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Web of Science (EN): Find out more

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Operators and wildcards in Web of Science

In Web of Science you can use the following operators:

  • AND = both terms must be included
  • OR = at least one of the terms must be included
  • NOT = the term must NOT be included
  • Use NEAR/x to find sources with search terms that are used within a certain distance. Replace the  x for the maximal amount of words between both terms. For example (Germany NEAR/10 "monetary union") gives results where the term "Germany" is found within 10 words from the term "monetary union"

Read more about the use of operators in Web of Science

In Web of Science you can use the following Wildcards:

  • The asterisk (*)  can be used to replace a group of letters (including no letter) 
  • The question mark (?) replaces 1 letter
  • The dollar sign ($) replaces 0 or 1 letter

Read more about the use of wildcards in Web of Science.

  • For 'exact phrase' search use "... ..." = the terms must be included together and in exactly the same order and spelling

Also good to know

  • On the Search Results page you also find the ‘Copy query link’ (left side of page, below query box), so you can share your search query with other Web of Science usersWeb of Science copy query link
  • You can export up to 500 records at one time to a reference manager, with an exception for EndNote Desktop to which you can export up to 1.000 records

Advanced search

Web of Science advanced search box 2022


The Advanced Search includes a query builder that can help you to create more complicated search queries.
Choose your field code, type your search words combined with operators (for example AND, OR, NEAR/x) and choose 'Add to query"  to see a preview of your search query. You can also add a date range if applicable.
Click the 'Search' button to perform the search and go to the result page. 

Searching for researcher/author records

Web of Science Researchers search box 2022

  • Choose, via the dropdown menu, to search by the researcher's/author's name, Author identifiers (Web of Science ResearcherID, ORCID) or organization
  • Enter the author's name or identifier, you can also add name variations if you know them, then click Search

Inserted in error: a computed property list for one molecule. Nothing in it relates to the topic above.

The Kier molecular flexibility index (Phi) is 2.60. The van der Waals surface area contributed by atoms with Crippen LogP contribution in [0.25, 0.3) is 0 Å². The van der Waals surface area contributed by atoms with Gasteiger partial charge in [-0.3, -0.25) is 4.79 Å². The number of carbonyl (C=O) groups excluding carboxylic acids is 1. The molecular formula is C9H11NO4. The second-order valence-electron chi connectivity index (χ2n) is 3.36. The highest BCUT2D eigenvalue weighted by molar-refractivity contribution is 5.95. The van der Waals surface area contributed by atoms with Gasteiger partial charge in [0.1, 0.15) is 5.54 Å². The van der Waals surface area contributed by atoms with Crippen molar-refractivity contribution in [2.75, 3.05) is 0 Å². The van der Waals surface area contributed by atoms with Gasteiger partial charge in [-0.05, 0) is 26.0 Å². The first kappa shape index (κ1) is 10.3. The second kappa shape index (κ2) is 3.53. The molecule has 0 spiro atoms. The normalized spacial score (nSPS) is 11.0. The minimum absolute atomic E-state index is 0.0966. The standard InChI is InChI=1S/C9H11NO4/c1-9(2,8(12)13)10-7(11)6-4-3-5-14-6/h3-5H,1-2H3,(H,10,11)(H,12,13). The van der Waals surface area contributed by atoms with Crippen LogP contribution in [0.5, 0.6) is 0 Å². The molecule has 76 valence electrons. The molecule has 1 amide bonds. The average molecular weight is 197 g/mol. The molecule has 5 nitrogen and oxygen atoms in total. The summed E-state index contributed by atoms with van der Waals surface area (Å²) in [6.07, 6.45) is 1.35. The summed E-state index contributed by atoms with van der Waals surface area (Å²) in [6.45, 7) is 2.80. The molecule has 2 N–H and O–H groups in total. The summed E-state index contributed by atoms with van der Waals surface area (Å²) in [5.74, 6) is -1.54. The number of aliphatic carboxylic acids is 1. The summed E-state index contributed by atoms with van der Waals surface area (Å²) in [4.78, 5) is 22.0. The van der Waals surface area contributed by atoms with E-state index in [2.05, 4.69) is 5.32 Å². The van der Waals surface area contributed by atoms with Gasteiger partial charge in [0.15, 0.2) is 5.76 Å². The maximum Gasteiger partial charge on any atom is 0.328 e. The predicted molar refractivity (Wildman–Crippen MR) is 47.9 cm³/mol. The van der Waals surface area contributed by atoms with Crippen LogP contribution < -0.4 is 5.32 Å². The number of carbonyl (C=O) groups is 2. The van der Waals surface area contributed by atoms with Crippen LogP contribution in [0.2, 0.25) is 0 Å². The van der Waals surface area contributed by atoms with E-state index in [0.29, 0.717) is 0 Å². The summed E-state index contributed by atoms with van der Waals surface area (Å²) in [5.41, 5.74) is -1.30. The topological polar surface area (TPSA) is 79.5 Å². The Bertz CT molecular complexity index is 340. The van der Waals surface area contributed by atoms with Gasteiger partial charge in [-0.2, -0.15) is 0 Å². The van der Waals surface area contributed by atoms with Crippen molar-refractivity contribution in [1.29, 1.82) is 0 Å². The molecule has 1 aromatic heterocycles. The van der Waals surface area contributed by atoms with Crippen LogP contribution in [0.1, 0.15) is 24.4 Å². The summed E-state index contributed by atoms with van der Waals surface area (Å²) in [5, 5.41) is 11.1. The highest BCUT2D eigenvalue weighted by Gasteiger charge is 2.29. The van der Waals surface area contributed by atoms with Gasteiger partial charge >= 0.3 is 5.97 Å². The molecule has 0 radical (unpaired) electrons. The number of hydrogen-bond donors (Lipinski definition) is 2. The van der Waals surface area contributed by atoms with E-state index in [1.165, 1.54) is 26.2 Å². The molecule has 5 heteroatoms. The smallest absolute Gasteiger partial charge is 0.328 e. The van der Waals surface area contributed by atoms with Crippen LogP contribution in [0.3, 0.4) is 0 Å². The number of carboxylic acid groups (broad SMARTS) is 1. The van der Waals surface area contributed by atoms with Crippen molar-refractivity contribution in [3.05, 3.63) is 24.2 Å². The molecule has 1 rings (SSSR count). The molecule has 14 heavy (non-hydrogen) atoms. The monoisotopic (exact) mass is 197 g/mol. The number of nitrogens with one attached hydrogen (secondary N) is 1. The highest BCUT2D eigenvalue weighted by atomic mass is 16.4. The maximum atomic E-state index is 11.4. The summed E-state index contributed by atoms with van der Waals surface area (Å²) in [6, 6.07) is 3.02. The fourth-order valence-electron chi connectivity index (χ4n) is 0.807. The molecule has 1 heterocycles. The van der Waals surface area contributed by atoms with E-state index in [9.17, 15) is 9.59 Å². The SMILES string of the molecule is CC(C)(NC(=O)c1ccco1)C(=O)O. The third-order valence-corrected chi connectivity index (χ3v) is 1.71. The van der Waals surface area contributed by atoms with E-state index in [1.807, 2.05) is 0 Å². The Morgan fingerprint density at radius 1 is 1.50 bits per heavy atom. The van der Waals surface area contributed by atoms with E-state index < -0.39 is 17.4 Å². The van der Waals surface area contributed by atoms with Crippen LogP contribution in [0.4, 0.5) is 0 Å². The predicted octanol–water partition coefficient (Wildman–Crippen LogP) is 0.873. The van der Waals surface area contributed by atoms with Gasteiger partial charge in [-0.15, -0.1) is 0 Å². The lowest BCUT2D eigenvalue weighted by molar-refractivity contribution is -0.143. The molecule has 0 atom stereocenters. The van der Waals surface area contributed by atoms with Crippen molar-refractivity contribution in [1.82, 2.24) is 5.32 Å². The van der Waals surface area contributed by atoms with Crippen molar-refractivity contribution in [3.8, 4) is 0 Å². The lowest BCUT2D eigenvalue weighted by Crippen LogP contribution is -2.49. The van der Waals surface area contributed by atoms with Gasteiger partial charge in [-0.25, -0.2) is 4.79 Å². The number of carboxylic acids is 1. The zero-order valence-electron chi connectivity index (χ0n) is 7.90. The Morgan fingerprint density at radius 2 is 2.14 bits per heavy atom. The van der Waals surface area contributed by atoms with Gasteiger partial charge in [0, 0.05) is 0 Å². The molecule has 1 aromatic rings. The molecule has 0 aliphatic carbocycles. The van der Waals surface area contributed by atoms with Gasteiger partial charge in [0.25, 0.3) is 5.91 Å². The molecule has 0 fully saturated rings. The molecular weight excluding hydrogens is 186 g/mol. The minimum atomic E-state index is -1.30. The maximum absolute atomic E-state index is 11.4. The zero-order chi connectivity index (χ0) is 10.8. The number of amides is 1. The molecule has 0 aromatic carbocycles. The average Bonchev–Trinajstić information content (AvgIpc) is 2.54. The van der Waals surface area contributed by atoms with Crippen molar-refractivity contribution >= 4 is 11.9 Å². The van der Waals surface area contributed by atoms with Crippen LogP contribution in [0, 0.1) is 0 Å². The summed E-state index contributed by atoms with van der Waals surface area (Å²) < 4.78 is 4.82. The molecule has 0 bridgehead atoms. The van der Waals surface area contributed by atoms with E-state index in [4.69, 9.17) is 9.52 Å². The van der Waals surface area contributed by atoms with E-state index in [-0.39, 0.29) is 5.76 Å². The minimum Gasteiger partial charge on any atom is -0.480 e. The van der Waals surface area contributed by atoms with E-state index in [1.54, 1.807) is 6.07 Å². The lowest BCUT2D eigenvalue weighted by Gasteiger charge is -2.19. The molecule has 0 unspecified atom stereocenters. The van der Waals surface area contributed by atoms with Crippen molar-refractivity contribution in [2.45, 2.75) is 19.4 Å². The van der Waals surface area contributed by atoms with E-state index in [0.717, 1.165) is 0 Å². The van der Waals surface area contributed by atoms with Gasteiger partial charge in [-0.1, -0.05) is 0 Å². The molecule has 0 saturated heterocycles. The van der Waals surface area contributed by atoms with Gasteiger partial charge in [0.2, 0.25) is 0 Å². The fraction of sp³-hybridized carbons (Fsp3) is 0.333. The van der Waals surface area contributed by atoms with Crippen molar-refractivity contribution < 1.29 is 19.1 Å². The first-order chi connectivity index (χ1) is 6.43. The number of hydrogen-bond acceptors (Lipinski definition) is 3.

• In the result screen you can refine your search by using the checkboxes to select name variations, organization, subject categories or country. Click the Refine button to apply your choices to the list of author records
  • See a preview of details for this author's record. Click the author's name to see the full view
  • Authors/researchers may have multiple records within Web of Science. Use the checkboxes to select the records that belong to the same author/researcher, then click View as Combined Record to see them together
  • Click the View citation report option to get more information on the authors citation scores

Cited References search

Next to searching for literature the Web of Science also offers the option of searching for citations. With Cited References you can search for example for citations to a specific author, work or DOI. You can also search with a combination of fields, for example a journal title (work), volume and issue. Click on the button "Search"  to see the citations.

Web of Science cited reference search 2022

Authors often cite the same source in different ways. This list shows all of the variations in Web of Science that match your search. Click Expand All under Cited Author or Cited Work to see more details about each citation.

Use the check boxes to select all of the cited references that you are interested in, and then click See Results.